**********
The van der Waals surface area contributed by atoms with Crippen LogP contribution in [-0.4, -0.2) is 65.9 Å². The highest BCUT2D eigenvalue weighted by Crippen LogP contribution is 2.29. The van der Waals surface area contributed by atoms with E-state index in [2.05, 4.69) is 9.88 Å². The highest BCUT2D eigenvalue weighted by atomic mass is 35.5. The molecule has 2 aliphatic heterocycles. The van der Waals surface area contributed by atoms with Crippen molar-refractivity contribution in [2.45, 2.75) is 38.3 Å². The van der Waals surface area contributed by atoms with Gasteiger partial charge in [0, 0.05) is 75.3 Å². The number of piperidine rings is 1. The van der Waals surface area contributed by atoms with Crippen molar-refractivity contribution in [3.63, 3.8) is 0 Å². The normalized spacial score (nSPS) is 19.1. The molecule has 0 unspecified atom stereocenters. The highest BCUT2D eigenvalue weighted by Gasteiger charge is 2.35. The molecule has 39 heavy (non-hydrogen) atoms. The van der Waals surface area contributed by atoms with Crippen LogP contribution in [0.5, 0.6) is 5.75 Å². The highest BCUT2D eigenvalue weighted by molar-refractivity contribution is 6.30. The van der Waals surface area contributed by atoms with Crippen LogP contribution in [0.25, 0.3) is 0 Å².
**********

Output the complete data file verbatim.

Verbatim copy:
The van der Waals surface area contributed by atoms with Crippen LogP contribution in [-0.4, -0.2) is 65.9 Å². The highest BCUT2D eigenvalue weighted by Crippen LogP contribution is 2.29. The van der Waals surface area contributed by atoms with E-state index in [2.05, 4.69) is 9.88 Å². The highest BCUT2D eigenvalue weighted by atomic mass is 35.5. The molecule has 2 aliphatic heterocycles. The van der Waals surface area contributed by atoms with Crippen molar-refractivity contribution in [2.45, 2.75) is 38.3 Å². The van der Waals surface area contributed by atoms with Gasteiger partial charge in [0, 0.05) is 75.3 Å². The number of piperidine rings is 1. The van der Waals surface area contributed by atoms with Crippen molar-refractivity contribution in [3.63, 3.8) is 0 Å². The normalized spacial score (nSPS) is 19.1. The molecule has 0 unspecified atom stereocenters. The highest BCUT2D eigenvalue weighted by Gasteiger charge is 2.35. The molecule has 39 heavy (non-hydrogen) atoms. The van der Waals surface area contributed by atoms with Crippen LogP contribution in [0.5, 0.6) is 5.75 Å². The highest BCUT2D eigenvalue weighted by molar-refractivity contribution is 6.30. The van der Waals surface area contributed by atoms with Crippen LogP contribution in [0.25, 0.3) is 0 Å².